Ever look back at some of the terrible decisions you've made and wondered, what was I thinking? Well there's actually a chance you weren't thinking. Instead, you may have acting on emotion, not logic.

Whether you dated an attractive person who treated you horribly, or you wasted a lot of money on a really bad investment, your feelings can lead you astray if you're not careful. The more intense your emotions, the more your judgment may grow clouded.

The best decisions are made when there's a careful balance between emotions and logic. When your emotions are running high, your logic will be low, which can lead to irrational decisions.

Here are four ways your emotions can cloud your judgment:

1. Excitement can cause you to overestimate your chances of success.

There's a reason why casinos use bright lights and loud noises - they want you to get excited. The more excited you feel, the more likely you'll be to spend large amounts of money.

When you feel really excited about something, you are more likely to underestimate a risk. Whether you're taking out a large loan for a thrilling opportunity, or you're betting all your money on an impressive horse, you'll be more likely to underestimate your risk when you're feeling excited.

2. Anxiety in one area of your life spills over into other areas.

If you're anxious about something going on in your personal life - perhaps you're worried about a health scare or you're nervous about buying a new home - it can cause you to feel anxious over your business decisions. Even though the situations are completely unrelated, research shows you'll likely have trouble separating the two.

Anxiety over one specific issue can linger. When you're feeling nervous, you may refuse to create change or you may struggle to make decisions. As a result, your thinking is likely to be clouded.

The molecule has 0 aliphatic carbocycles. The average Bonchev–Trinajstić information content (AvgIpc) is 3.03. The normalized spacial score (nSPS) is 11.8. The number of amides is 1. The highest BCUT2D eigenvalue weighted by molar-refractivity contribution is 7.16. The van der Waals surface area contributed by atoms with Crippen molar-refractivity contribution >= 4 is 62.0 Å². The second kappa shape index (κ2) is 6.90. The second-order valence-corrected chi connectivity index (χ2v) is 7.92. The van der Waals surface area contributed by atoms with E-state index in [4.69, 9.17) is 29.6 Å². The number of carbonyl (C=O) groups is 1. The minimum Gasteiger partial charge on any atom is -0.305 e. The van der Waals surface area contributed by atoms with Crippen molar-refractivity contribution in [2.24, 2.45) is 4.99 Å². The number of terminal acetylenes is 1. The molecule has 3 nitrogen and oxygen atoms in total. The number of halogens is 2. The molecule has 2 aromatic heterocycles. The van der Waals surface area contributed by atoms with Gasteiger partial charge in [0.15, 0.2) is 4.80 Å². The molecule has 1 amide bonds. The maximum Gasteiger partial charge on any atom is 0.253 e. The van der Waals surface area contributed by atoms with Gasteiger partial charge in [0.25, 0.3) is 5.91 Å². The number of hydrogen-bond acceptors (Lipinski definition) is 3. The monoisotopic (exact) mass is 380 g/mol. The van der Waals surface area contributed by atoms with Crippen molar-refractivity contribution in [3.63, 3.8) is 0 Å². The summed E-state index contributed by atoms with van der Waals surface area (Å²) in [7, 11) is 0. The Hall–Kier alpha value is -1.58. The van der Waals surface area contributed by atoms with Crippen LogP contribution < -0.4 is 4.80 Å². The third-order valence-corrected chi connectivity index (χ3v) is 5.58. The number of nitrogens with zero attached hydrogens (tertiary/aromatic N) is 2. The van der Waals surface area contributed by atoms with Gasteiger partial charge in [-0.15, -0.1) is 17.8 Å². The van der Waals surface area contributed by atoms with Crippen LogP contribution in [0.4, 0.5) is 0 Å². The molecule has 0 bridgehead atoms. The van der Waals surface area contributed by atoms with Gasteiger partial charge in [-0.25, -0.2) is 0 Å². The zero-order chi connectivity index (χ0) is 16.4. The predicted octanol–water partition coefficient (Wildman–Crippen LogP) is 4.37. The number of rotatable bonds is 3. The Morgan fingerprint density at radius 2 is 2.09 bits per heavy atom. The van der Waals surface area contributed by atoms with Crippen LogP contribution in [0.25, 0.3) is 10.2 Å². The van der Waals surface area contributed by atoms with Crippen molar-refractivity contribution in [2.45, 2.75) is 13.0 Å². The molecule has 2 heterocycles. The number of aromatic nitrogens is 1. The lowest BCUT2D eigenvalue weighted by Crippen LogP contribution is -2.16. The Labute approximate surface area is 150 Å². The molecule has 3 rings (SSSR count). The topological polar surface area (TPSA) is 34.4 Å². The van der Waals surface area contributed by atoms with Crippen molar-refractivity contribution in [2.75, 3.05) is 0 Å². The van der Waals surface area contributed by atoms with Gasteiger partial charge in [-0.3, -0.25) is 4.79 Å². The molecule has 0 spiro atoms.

3. Feelings of sadness can cause you to settle.

Research shows you're likely to set your goals really low when you're feeling sad. In one study, participants were asked to sell various objects. Participants who felt sad set their prices lower than the other participants. Researchers suspect sadness led them to set the bar low, in hopes that achieving their goal would improve their mood.

Creating low expectations for yourself can prevent you from reaching your greatest potential. You may decide not to apply for that promotion or you may not negotiate for what you want all because you're feeling down.

4. Anger and embarrassment can lead to taking a long shot.

Intense emotions can lead to rash decisions, if you're not careful. Anger and embarrassment may make you particularly vulnerable to high-risk, low pay-off choices. Researchers suspect intense uncomfortable emotions impair self-regulation skills.

Of course, when you're feeling really emotional, your risks can become self-destructive. When those big risks don't pay off, your anger and embarrassment are likely to intensify.

Balance Emotion and Logic

Emotions certainly play an important role in the decision making process. Anxiety can keep you from making a poor choice and boredom can ignite a spark that leads you to follow your passion.

To make balanced choices, acknowledge your emotions. Pay attention to the way your feelings and recognize how those emotions may distort your thinking and influence your behavior.

Raise your logic and decrease your emotional reactivity by listing the pros and cons of a tough decision. Seeing the facts on paper can help you think more rationally about your options and prevent your emotions from getting the best of you.